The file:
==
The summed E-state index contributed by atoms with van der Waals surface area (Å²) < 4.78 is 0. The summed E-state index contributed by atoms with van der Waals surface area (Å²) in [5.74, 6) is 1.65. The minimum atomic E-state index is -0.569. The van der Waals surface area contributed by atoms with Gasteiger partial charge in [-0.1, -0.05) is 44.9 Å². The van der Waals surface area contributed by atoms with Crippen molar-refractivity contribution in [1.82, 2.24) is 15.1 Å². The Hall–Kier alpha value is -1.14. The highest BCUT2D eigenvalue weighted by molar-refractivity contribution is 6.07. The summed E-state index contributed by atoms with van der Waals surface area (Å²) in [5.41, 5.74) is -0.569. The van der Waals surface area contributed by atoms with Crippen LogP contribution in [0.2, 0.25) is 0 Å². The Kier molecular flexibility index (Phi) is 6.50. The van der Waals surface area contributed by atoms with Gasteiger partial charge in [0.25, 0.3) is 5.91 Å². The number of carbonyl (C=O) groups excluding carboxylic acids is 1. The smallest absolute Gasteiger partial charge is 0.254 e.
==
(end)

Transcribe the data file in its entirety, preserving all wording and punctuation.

The summed E-state index contributed by atoms with van der Waals surface area (Å²) < 4.78 is 0. The summed E-state index contributed by atoms with van der Waals surface area (Å²) in [5.74, 6) is 1.65. The minimum atomic E-state index is -0.569. The van der Waals surface area contributed by atoms with Gasteiger partial charge in [-0.1, -0.05) is 44.9 Å². The van der Waals surface area contributed by atoms with Crippen molar-refractivity contribution in [1.82, 2.24) is 15.1 Å². The Hall–Kier alpha value is -1.14. The highest BCUT2D eigenvalue weighted by molar-refractivity contribution is 6.07. The summed E-state index contributed by atoms with van der Waals surface area (Å²) in [5.41, 5.74) is -0.569. The van der Waals surface area contributed by atoms with Crippen LogP contribution in [0.2, 0.25) is 0 Å². The Kier molecular flexibility index (Phi) is 6.50. The van der Waals surface area contributed by atoms with Gasteiger partial charge in [0.25, 0.3) is 5.91 Å². The number of carbonyl (C=O) groups excluding carboxylic acids is 1. The smallest absolute Gasteiger partial charge is 0.254 e.